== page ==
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Politics Late cheques to dozens of projects undermine federal tourism program

Authority over the Marquee Tourism Events Program was handed to Tony Clement, then industry minister, after complaints from Tory MPs about how the $100-million in funding was being allocated.

Sean Kilpatrick/The Canadian Press/Sean Kilpatrick/The Canadian Press

Dozens of tourism projects across the country were delayed and got stuck with hefty bills because a key federal program was slow getting cash to them.

The so-called Marquee Tourism Events Program, a $100-million fund set up in 2009 as part of the Harper government's recession-fighting strategy, doled out money too late for about half the projects it funded.

"Late confirmations of funding inhibited the ability of some events to secure more competitive prices for advertising and media purchases," says an internal report.

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"In many cases, performers were no longer available or affordable and deadlines for securing ads in publications or media purchases were missed."

The evaluation, by the consultant firm Performance Management Network, assessed how well Industry Canada set up and ran the program after it was announced in the Jan. 27, 2009, budget.

It's among the first to emerge assessing how effectively tax dollars were spent under the Harper government's so-called Economic Action Plan, a two-year infusion of funds that ended March 31.

A copy of the document, completed June 30 this year, was obtained by The Canadian Press under the Access to Information Act.

The Marquee program was designed to prop up community-based tourism struggling in the throes of a worldwide meltdown.

Events funded ranged from Whoop-up Days in Lethbridge, Alta., and Canada's Largest Ribfest in Burlington, Ont., to the Calgary Stampede and Just for Laughs festival in Montreal.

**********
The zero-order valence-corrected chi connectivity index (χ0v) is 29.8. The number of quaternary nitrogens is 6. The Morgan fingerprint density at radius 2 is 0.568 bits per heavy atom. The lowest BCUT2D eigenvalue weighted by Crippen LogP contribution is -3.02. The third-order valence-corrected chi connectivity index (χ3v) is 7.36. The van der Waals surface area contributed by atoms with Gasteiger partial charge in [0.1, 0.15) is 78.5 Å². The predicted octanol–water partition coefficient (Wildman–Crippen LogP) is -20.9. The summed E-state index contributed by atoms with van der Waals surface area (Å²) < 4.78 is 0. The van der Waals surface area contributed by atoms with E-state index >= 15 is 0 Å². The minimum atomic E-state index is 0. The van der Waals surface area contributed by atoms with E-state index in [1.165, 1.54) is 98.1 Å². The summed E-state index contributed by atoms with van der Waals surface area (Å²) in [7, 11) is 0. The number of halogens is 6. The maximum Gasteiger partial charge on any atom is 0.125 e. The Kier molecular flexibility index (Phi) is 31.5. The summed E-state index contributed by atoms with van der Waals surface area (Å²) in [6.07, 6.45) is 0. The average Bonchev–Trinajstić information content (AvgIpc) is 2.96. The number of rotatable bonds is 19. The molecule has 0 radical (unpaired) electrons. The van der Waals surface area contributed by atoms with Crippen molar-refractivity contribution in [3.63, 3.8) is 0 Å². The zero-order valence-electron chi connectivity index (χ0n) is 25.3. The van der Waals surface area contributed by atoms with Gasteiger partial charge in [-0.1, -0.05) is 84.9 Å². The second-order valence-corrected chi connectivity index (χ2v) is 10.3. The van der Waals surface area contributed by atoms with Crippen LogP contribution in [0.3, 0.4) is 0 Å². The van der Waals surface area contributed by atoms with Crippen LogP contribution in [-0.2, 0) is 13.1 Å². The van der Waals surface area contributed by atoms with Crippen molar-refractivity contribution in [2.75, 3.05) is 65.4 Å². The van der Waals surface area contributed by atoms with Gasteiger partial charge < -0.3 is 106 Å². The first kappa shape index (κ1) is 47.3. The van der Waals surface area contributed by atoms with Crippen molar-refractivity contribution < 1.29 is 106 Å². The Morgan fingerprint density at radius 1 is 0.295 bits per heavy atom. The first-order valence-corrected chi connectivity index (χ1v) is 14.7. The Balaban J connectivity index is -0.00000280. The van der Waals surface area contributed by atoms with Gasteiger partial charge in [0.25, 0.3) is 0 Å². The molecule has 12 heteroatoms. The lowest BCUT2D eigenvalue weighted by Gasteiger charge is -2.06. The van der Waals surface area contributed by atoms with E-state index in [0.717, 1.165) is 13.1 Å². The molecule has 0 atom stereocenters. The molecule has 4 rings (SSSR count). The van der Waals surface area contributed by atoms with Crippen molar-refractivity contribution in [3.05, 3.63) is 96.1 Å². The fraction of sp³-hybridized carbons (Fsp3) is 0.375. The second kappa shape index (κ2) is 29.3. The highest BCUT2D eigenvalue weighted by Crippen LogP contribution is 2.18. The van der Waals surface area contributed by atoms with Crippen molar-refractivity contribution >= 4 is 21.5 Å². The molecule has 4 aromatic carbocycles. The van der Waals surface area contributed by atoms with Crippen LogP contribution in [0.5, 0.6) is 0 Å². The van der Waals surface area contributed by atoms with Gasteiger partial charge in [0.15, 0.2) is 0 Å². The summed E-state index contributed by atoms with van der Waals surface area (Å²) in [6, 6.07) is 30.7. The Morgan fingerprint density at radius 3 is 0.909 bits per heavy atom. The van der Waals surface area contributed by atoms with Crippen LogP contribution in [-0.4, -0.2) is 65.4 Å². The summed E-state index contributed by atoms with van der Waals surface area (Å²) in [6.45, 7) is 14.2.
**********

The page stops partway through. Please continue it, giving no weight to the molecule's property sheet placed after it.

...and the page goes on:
The two-year fund actually spent an estimated $88-million, after $8-million was diverted to the Canadian Tourism Commission and the rest went to administration.

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The evaluation found that 46 of the 107 approved recipients got the money only after the scheduled start of the proposed event or project.

"This negatively impacted the recipients' ability to plan and implement activities as intended," says the report.

"Tight timelines prevented recipients from implementing some activities as planned."

The Marquee fund drew fire when Diane Ablonczy, then the junior tourism minister, announced in June, 2009, she had approved $397,500 for Toronto's Pride Week, to improve access for the disabled, among other gay and lesbian-focused projects.

Ms. Ablonczy's authority to green-light further Marquee projects was soon yanked and handed to then-industry minister Tony Clement, after complaints from Tory MPs and a religious leader who said public money should not support "destructive sex parades," such as the Toronto Pride event.

The Harper government insisted the move had nothing to do with the 10-day gay-and-lesbian Pride festival, suggesting instead that Ms. Ablonczy's office couldn't keep up with the administrative burden.

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Mr. Clement denied money to Pride Week in the second year of the Marquee program, even though internal documents show Industry Canada bureaucrats had declared the festival a good candidate for funding.

The June 30 evaluation report is silent on the Pride Week controversy, but does note the Marquee program was put together over just a few weeks and officially launched on April 6, 2009, about 10 weeks after the budget announcement.

The application deadline was set for May 8, attracting a mountain of paper from 165 community groups, suggesting there may indeed have been a paperwork overload in Ms. Ablonczy's office.

"Recipients did not receive notification and confirmation of funding with sufficient time to plan and implement all of their activities as intended," says the document.

"As a result, the potential impact of the program was likely limited in the first year."

But the evaluation also notes that under Mr. Clement's watch in year two, delays persisted. About a quarter of the 47 approved recipients in the final year got the money only after their events were to have begun.

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The consultant was not able to say whether Canadians got good value for their $100-million because basic data were either not collected or were done so haphazardly.

"It was not possible to comprehensively assess the change in the number of domestic and international tourists attending supported events, the change in the level of tourism-related spending, along with the change in event revenues."

A spokesperson for Industry Canada was not immediately available for comment.



The Canadian Press

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